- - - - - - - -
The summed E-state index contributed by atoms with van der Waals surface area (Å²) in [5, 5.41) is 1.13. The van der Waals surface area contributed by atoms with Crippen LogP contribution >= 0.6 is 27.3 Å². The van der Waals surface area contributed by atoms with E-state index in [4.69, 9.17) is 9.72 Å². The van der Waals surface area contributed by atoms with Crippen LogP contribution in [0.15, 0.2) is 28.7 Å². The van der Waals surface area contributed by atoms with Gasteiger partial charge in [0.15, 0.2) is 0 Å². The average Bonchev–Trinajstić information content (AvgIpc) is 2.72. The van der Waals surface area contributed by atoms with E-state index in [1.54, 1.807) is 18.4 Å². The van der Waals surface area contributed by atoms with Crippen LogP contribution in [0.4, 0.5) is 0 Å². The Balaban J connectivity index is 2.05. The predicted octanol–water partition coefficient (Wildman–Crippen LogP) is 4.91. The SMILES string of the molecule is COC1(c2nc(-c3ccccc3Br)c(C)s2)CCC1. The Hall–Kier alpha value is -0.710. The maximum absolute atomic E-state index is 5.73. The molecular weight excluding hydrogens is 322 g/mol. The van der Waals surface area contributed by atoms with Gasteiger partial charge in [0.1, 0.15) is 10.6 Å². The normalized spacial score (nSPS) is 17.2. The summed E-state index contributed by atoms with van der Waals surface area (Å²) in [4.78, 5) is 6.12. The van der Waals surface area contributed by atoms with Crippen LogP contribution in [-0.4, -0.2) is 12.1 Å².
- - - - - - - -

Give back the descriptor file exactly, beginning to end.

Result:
The summed E-state index contributed by atoms with van der Waals surface area (Å²) in [5, 5.41) is 1.13. The van der Waals surface area contributed by atoms with Crippen LogP contribution >= 0.6 is 27.3 Å². The van der Waals surface area contributed by atoms with E-state index in [4.69, 9.17) is 9.72 Å². The van der Waals surface area contributed by atoms with Crippen LogP contribution in [0.15, 0.2) is 28.7 Å². The van der Waals surface area contributed by atoms with Gasteiger partial charge in [0.15, 0.2) is 0 Å². The average Bonchev–Trinajstić information content (AvgIpc) is 2.72. The van der Waals surface area contributed by atoms with E-state index in [1.54, 1.807) is 18.4 Å². The van der Waals surface area contributed by atoms with Crippen LogP contribution in [0.4, 0.5) is 0 Å². The Balaban J connectivity index is 2.05. The predicted octanol–water partition coefficient (Wildman–Crippen LogP) is 4.91. The SMILES string of the molecule is COC1(c2nc(-c3ccccc3Br)c(C)s2)CCC1. The Hall–Kier alpha value is -0.710. The maximum absolute atomic E-state index is 5.73. The molecular weight excluding hydrogens is 322 g/mol. The van der Waals surface area contributed by atoms with Gasteiger partial charge in [0.1, 0.15) is 10.6 Å². The normalized spacial score (nSPS) is 17.2. The summed E-state index contributed by atoms with van der Waals surface area (Å²) in [4.78, 5) is 6.12. The van der Waals surface area contributed by atoms with Crippen LogP contribution in [-0.4, -0.2) is 12.1 Å².